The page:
With the market’s volatility, ongoing low Brent and crude prices and a vacillating geo-political environment, what lies ahead for M&A in the Energy & Power sector?
Several news articles have surfaced recently detailing speculation that a mega-deal between Exxon Mobil and BP may be in the works. As deal makers debate whether a $100B cash deal is possible and market pundits weigh on whether this record-breaking deal makes strategic sense, it all begs the question about mergers and acquisitions in the energy sector in general.
Current state of M&A
2017 is off to a strong start for the Energy & Power sector in terms of deals activity. The industry has the largest investment in mergers and acquisitions, with volume totaling $140.1B in the first three months of the year. This is 48 percent more than the next closest industry, Materials, yet with 119 fewer actual deals: 826 versus 707, respectively; and 55 percent fewer M&A deals than the most prolific 2017 sector overall: High Technology (1,584 deals), according to the Thomson Reuters Deals Intelligence report.
The 2017 Energy & Power numbers represent a 60 percent increase over the same time frame last year, with many of the top M&A deals in the sector driven by a re-organization of corporate structures and joint ventures. Deals such as Tulsa Oklahoma-based Oneok’s acquisition of a remaining 60 percent interest in Oneok Partners LP for $17B and Canada’s Cenovus Energy’s purchase of the 50 percent interest, which it did not already own, in FCCL Partnership, a producer of crude petroleum and natural gas, from its joint venture partner ConocoPhillips Co for $13.2B. Williams Partners, also of Tulsa, Oklahoma, acquired 100 percent of WPZ GP LLC, the owner and operator of its natural gas pipelines, for $11B.
Figure 1. Worldwide M&A by Target Macro Sector, first quarter 2017
These are on the heels of the purchase of BG by Royal Dutch Shell for $70.1 billion, which closed in 2016, and last year’s announcement that Sunoco Logistics Partners LP intends to acquire Energy Transfer Partners LP for $51.4 billion.
Figure 2. Top Worldwide Energy & Power M&A deals since 1980
Despite the uncertain geo-political environment, continued sagging prices and questions about OPEC’s production output, Thomson Reuters data shows that global deal making activity in the energy sector totaled $608.0B, an increase of 15 percent during full year 2016, and up 5 percent by number of deals. Full year 2016 ranked as the largest annual period for Energy & Power M&A since our records began in 1980. Energy & Power M&A was just one of three sectors to see year-over-year growth during full year 2016, driven by the largest all-time quarter for tie-ups in the sector during the fourth quarter ($253.5B). Most other industries saw double-digit declines as the value of overall worldwide announced M&A deals fell 16 percent during full year 2016.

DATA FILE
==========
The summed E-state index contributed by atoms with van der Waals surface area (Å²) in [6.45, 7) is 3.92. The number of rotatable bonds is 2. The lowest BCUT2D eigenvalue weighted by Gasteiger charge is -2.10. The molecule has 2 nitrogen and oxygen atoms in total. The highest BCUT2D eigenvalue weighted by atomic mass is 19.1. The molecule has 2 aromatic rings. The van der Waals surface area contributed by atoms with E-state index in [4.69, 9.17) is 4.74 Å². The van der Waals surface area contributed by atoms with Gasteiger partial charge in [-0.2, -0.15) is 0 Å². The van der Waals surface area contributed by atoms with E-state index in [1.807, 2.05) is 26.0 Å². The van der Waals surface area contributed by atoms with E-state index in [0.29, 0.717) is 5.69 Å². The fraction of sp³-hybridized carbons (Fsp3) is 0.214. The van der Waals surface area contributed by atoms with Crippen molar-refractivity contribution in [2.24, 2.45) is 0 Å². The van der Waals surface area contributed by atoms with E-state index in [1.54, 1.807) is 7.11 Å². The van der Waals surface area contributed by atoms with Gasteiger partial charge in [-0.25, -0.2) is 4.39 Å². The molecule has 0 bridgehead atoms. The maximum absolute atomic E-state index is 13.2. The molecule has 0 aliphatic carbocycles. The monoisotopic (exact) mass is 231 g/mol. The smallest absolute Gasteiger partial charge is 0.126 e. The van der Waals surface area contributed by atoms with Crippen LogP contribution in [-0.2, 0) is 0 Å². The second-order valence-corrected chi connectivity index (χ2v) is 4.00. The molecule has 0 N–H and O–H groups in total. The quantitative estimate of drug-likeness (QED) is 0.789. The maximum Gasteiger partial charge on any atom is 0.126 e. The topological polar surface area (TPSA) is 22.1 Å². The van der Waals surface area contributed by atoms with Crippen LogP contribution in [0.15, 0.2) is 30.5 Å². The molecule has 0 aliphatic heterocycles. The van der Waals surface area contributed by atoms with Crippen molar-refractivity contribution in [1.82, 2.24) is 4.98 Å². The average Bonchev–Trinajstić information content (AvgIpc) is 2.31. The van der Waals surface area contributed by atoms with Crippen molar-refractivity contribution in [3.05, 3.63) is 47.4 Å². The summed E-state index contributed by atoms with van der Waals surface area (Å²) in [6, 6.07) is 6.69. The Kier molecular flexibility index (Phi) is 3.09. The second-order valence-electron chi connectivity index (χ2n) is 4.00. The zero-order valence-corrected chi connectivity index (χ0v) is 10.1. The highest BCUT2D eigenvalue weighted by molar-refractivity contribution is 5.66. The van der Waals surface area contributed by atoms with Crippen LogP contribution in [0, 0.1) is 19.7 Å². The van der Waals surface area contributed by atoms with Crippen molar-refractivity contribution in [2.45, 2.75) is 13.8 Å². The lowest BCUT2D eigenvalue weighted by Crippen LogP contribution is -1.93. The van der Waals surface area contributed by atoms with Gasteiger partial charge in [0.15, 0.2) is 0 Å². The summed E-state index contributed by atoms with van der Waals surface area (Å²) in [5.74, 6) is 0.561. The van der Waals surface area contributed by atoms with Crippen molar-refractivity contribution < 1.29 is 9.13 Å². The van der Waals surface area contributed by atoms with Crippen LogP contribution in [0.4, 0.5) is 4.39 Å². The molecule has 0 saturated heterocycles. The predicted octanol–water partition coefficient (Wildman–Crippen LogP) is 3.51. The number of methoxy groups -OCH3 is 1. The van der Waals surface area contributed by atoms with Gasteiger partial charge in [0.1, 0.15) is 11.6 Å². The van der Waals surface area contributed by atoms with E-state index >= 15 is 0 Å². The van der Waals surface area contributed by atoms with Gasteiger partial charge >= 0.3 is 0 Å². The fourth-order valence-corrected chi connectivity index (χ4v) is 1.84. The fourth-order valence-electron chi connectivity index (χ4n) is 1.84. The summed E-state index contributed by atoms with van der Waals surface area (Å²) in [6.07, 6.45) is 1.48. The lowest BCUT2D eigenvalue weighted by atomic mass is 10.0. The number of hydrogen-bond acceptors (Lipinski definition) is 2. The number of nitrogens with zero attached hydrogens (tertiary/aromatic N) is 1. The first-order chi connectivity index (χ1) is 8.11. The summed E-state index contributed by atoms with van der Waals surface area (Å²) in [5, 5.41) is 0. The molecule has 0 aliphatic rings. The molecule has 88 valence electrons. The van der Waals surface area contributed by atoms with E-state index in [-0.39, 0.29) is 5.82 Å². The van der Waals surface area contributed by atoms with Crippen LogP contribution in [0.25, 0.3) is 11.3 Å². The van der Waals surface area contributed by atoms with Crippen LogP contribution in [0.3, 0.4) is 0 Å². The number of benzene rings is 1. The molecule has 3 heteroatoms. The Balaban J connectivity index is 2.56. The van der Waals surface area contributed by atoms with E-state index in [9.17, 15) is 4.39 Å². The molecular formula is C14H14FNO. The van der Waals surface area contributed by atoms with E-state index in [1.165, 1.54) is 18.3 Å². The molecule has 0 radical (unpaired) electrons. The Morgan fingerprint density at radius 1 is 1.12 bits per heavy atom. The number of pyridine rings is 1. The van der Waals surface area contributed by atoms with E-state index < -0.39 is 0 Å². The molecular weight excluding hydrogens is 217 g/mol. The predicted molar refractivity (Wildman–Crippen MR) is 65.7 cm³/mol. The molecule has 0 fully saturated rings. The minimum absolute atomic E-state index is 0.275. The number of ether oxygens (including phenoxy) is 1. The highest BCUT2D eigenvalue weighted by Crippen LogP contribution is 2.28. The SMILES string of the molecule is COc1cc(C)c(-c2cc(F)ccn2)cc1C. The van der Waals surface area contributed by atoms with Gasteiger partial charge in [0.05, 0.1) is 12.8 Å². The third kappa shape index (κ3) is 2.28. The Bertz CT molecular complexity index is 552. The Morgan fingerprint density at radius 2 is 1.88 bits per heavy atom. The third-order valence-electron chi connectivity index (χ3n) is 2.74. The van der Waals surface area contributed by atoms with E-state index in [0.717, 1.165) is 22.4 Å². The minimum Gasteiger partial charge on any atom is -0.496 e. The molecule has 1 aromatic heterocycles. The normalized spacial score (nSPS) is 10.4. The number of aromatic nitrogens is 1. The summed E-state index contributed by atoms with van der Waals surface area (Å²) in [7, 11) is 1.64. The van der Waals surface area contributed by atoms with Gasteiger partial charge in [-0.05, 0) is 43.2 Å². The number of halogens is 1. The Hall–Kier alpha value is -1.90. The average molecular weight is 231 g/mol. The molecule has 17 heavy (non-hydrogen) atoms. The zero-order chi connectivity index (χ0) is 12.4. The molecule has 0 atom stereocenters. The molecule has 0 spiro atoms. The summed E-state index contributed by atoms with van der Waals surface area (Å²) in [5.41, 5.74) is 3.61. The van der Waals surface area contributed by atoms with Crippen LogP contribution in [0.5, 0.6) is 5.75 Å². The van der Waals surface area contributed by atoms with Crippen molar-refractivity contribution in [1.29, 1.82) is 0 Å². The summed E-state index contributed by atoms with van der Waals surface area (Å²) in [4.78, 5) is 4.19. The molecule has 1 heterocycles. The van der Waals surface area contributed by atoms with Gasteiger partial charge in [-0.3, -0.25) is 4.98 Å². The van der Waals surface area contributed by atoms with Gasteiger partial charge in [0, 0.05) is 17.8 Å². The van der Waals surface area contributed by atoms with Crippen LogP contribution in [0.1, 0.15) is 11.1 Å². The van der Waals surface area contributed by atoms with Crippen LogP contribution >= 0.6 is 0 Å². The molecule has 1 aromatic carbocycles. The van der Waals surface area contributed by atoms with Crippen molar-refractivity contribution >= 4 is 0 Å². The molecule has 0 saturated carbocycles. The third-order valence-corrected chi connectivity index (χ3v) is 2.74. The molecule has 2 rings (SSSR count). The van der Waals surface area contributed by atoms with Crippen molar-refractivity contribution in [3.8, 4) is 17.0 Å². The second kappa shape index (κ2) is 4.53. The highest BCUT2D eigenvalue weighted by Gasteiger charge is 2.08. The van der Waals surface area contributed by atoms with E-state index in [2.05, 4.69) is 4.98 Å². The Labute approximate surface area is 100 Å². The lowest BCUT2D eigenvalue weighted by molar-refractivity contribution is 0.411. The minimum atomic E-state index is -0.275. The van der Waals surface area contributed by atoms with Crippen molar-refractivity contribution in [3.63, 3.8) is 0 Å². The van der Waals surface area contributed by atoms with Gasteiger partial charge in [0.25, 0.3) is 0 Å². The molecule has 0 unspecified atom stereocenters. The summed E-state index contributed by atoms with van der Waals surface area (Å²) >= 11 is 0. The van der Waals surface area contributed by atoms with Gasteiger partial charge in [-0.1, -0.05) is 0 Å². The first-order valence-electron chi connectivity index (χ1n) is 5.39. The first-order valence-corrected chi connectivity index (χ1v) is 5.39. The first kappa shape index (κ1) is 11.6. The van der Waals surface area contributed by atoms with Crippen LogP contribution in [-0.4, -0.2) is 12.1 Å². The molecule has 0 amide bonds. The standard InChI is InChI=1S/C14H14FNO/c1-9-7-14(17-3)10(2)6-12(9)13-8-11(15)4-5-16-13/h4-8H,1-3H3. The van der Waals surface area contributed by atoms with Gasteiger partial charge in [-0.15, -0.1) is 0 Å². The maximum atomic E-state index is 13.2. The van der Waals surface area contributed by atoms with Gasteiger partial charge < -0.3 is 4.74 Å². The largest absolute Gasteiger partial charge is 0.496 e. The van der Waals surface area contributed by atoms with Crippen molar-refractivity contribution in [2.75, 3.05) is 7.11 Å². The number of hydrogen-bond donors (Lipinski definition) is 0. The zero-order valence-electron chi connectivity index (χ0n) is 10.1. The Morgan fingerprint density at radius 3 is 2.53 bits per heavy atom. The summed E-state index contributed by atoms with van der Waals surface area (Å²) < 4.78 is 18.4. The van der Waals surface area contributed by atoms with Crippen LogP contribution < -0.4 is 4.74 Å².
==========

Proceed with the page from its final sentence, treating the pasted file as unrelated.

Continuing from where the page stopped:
Figure 3. Worldwide Energy & Power M&A, by quarter, since 2007
Along with the tie-up between Sunoco Logistics Partners and Energy Transfer Partners, Canada’s Enbridge Inc. announced a $43.1B plan to acquire Spectra Energy Corp, and Baker Hughes received a $31.7B bid from GE Oil & Gas after a proposed $38.5B offer from Halliburton collapsed in May of last year.
Mega deals abound
Energy & Power also had 60 percent more mega deals (valued at $5B or more) in 2016 than 2015, with 27 versus 17 such initiatives, respectively. One-quarter of the worldwide mega deals were from Energy & Power, and it was the only sector to experience increases in both the value and number of deals year-over-year, despite the overall economic environment.
The United States was the most acquisition-focused country with US $328.3B worth of deals, accounting for 42 percent of the total M&A activity. Cross-border M&A deals also fared quite well, accounting for 46 percent of the sector’s annual activity valued at $280.3B.
What lies ahead
While there isn’t a crystal ball to know for certain the outcome of a Exxon Mobil/BP potential merger, or any of the other pending energy-related deals, keeping an eye on industry M&A trends is essential when analyzing the sector. With the market’s volatility, ongoing low Brent and crude prices and a vacillating geo-political environment, the timing could be right for the continued clip of activity seen thus far in 2017.